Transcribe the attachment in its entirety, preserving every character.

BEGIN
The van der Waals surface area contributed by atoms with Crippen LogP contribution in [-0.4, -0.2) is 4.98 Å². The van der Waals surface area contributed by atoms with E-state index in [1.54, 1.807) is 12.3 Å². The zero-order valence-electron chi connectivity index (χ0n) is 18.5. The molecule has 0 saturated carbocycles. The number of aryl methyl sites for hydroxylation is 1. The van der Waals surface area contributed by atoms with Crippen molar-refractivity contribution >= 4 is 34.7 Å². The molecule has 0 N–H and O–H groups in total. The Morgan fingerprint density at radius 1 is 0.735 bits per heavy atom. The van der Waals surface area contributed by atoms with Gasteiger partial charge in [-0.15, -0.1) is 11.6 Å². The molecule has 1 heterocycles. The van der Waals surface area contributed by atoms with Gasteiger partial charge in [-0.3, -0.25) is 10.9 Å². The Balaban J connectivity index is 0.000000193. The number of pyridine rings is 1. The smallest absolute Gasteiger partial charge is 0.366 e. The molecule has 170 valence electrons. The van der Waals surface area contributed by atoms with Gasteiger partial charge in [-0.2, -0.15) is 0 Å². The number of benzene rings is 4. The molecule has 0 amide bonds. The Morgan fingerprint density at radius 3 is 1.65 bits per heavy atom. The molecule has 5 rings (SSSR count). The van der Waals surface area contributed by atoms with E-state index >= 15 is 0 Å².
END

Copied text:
The van der Waals surface area contributed by atoms with Crippen LogP contribution in [-0.4, -0.2) is 4.98 Å². The van der Waals surface area contributed by atoms with E-state index in [1.54, 1.807) is 12.3 Å². The zero-order valence-electron chi connectivity index (χ0n) is 18.5. The molecule has 0 saturated carbocycles. The number of aryl methyl sites for hydroxylation is 1. The van der Waals surface area contributed by atoms with Crippen molar-refractivity contribution >= 4 is 34.7 Å². The molecule has 0 N–H and O–H groups in total. The Morgan fingerprint density at radius 1 is 0.735 bits per heavy atom. The van der Waals surface area contributed by atoms with Gasteiger partial charge in [-0.15, -0.1) is 11.6 Å². The molecule has 1 heterocycles. The van der Waals surface area contributed by atoms with Gasteiger partial charge in [-0.3, -0.25) is 10.9 Å². The Balaban J connectivity index is 0.000000193. The number of pyridine rings is 1. The smallest absolute Gasteiger partial charge is 0.366 e. The molecule has 170 valence electrons. The van der Waals surface area contributed by atoms with Gasteiger partial charge in [-0.2, -0.15) is 0 Å². The number of benzene rings is 4. The molecule has 0 amide bonds. The Morgan fingerprint density at radius 3 is 1.65 bits per heavy atom. The molecule has 5 rings (SSSR count). The van der Waals surface area contributed by atoms with E-state index >= 15 is 0 Å².